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Manage   »   Coaching   »   Collaboration

Collaboration is the process whereby people work together and cooperate to achieve a joint, combined objective. Now we all know, from experience, people working together will almost always generate more efficient results than that achieved by individuals working separately. This is why we use teams. But the team must be a team, a collaborative whole or working as a unit. This takes work and organisation and time and money, it does not come for free or overnight.

It takes planning to understand and confirm that we have secured and combined suitable people with the right skills in the most appropriate environment at the correct time for the most fitting project. Confirmation of this is a starting point for your project collaboration.

The next stage is to get the people working together, to value each others experience and to respect their views and opinions. Stage three is a little more of a challenge and this is to get team members and subgroups within your teams to trust each other. Respect and trust are precepts of agile principles and agile practice.

You will seek to achieve this. Working with a team without a shared trust, trying to achieve challenging targets will lead to disorder and subversion. A team that has separated and teamed up into organisational or other dissected boundaries is not a team that will work collaboratively. This division can transpire very easily in geographically outsourced scenarios and requires a keen eye to spot it early as well as sound management to plan and avoid it.

There are techniques we use to build project collaboration and we present them within the Toolkit in no specific order. These are qualities you want in yourself and in team members:

  • Be loyal: this is your team, demonstrate to them that this is your only team.
  • Be genuine: make your intentions real, transparent and obvious for all to see.
  • Be reliable: do what you said and when you said you would do it. Maintain integrity.
  • Be a talker: communicate well and often to as many people as you can.
  • Be a deliverer: under promise & over deliver, to bolster confidence in your abilities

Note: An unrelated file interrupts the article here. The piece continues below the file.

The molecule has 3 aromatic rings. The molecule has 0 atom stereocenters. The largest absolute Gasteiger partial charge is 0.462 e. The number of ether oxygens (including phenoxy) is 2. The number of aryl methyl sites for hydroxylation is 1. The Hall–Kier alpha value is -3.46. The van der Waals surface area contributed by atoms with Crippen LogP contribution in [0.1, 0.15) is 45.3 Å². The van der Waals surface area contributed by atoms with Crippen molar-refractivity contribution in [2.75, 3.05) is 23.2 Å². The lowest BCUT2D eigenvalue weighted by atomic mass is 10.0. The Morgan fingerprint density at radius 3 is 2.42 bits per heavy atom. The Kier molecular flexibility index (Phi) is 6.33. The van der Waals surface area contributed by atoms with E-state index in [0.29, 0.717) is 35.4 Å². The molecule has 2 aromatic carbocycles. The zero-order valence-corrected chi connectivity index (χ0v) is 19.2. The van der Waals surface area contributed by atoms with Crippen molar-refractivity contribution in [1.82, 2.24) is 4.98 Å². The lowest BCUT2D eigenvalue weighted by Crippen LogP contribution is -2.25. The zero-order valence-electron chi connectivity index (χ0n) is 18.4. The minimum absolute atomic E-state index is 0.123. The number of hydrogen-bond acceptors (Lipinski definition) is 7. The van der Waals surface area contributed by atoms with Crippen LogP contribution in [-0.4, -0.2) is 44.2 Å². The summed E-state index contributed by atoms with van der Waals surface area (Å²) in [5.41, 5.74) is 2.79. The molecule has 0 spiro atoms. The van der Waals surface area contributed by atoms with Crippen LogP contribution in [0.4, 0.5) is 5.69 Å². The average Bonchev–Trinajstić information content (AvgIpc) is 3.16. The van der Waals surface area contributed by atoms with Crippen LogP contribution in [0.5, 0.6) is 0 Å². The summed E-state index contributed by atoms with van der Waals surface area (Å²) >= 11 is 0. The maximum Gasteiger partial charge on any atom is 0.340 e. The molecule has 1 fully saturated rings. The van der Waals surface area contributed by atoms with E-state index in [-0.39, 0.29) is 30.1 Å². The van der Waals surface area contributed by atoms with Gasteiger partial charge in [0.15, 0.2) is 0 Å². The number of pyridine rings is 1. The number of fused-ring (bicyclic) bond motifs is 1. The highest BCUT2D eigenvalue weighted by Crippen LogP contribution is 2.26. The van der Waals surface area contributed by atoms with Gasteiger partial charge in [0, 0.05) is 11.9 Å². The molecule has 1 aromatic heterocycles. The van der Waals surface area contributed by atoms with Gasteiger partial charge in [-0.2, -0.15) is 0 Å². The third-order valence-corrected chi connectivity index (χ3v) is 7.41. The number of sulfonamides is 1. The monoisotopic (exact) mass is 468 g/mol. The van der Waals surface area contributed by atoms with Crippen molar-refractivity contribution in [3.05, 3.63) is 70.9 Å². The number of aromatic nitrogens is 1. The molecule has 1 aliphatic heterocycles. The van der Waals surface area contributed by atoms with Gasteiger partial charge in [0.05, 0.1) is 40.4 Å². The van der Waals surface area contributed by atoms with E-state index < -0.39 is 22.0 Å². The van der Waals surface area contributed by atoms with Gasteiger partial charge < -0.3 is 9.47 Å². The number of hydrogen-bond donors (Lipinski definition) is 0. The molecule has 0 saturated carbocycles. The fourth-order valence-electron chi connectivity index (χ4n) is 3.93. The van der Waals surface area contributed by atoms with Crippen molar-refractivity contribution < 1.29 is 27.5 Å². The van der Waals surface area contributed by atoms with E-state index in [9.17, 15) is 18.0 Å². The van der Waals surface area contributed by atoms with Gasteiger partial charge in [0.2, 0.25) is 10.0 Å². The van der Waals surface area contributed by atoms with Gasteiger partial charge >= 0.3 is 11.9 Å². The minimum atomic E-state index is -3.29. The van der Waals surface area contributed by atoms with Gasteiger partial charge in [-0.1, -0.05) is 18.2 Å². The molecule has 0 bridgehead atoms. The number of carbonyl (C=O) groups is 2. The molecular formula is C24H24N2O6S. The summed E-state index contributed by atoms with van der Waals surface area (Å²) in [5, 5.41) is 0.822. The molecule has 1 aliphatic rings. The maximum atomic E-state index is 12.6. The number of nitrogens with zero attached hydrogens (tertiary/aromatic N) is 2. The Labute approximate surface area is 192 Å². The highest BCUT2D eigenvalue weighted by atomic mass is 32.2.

• Be honest: trustworthy and truthful rather than confidential and false.
  • Be a servant: readiness to offer benevolence and kindness in times of need.
  • Be a decision maker: avoid procrastination and unnecessary lengthy debate. Choose.
  • Be a learner: welcome new ideas and encourage learning.
  • Be a listener: welcome comments and criticism then take time to pay attention.

If you can engender these qualities in yourself, and then the members of your team, you will begin the process to build trust across your team and across the project. Once the various individuals and subgroups within your project gain a measure of trust for each other, this will reduce anxieties and stresses of individuals as well as the doubts and fears of the subgroups.

The trust of the group relies on the openness of individuals whilst uncommunicativeness, a very large and difficult word, causes a very large and difficult problem for the collective delivery of the group. The harbouring of secret information by team members allows them the opportunity to disturb the progress of the project or to introduce disarray. This may be done for personal or wider political ambitions or objectives. This is, of course, detrimental and counter-productive to the success of the project.

This is a very difficult problem to identify because, by its very nature, it is secretive. However the Toolkit uses the Daily Forum to counter this problem. Stakeholders attend the meeting and are asked individually what they have worked on, are now working on and are asked to offer details of any potential risks. It is incumbent upon every member of the team to identify risks and to share them at the Daily Forum. Members who fail to offer or comment on any risks whatsoever are either not thinking deeply enough about their role and the project or may be seeking to harbour risks for their next rebellious revelation.

Experienced team members have responsibility for their area and it is incumbent upon them to identify the risks that are likely to bear in their specific areas. We have found through project experience it is, really rather surprisingly, more senior experience project personnel who seek to withhold secret information about potential risks, often within their own area. This could be explained in a number of ways. Maybe their past experience with projects has been unproductive, personally. Sometimes we see that peers or management have badly judged or criticised their project work in the past or they have wrongly been passed the blame for others failure. Whatever the reason it is wise to be aware of the possibility of hidden resistance and counter it with care, resilience and speed. Countering opposition to collaboration is needed sometimes but promoting collaboration pays dividends always.

There are widespread examples of wide and even global collaboration helping business. One example is the Canadian mining company Goldcorp, which was going through some financial challenges and struggling to find gold on its land in Ontario. When a new chief executive was hired they put the geological data for the Ontario location online, sanctioning the help of the online community and promoting their involvement with half a million dollars in prize money for successfully accurate suggestions. The company received proposals from across the world eventually unearthing $3bn of gold on its property and becoming one of Canadas biggest mining companies. So, it does pay to promote collaboration and change within your organisation.


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